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Naming an executor? Here are some important considerations.

Of all estate-related decisions, choosing an executor is one of the most important. If you choose the wrong person -- someone who turns out to be untrustworthy -- your life's savings could be squandered, and your loved ones could be badly hurt, emotionally and financially.

The reality is that removing a bad executor can be very challenging and expensive for your loved ones, so here are some things to consider when choosing someone for this crucial role.

  • The way to appoint an executor is to do so in your will. In these matters, verbal agreements can be woefully deficient if there is dispute over your actual wishes.
  • Family members can make good executors, but be sure to ask your loved one if he or she is up to the task. Being an executor is like a job in itself. Also, be sure to choose someone you trust, not just someone who has prior experience as an executor.
  • It may not be a good idea to choose someone who is significantly older than you are. Your executor should be healthy enough and willing to do the work.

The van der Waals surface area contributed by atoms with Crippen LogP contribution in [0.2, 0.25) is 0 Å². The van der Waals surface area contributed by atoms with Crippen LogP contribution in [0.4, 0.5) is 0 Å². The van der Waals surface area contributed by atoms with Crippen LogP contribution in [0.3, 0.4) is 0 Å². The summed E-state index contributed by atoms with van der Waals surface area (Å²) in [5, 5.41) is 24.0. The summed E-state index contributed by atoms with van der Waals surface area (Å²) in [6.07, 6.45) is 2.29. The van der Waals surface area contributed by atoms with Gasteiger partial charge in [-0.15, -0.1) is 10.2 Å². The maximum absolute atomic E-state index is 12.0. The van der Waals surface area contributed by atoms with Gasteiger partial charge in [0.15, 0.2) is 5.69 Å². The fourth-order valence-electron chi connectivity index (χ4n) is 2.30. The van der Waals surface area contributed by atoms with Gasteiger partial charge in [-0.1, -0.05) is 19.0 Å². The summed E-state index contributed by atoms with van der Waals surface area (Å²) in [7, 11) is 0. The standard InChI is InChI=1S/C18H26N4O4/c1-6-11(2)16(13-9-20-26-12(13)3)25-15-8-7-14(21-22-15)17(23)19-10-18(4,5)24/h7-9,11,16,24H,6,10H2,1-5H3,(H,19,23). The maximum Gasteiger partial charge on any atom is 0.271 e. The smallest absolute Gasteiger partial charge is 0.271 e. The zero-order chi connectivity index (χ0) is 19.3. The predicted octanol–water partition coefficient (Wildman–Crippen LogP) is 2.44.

• Name a backup executor in case something comes up that prevents your first choice from taking the role.
  • Depending on your family situation, naming two executors for the job may be the best route to take. This way, duties can be split, and the parties can help each other make important decisions. However, naming too many executors can easily lead to confusion and conflict.
  • If you have a complex estate, a trust company may be a good option, particularly if your estate requires long-term attention from an executor/trustee.
  • When choosing an executor, seek counsel from an experienced estate planning lawyer. Additionally, it is a good idea to periodically review your estate plan to ensure that your initial choice is still the best choice.
  • Finally, for tax-related reasons, your executor should reside in Canada, preferably near your primary residence. An executor who is nearby can take quick action.

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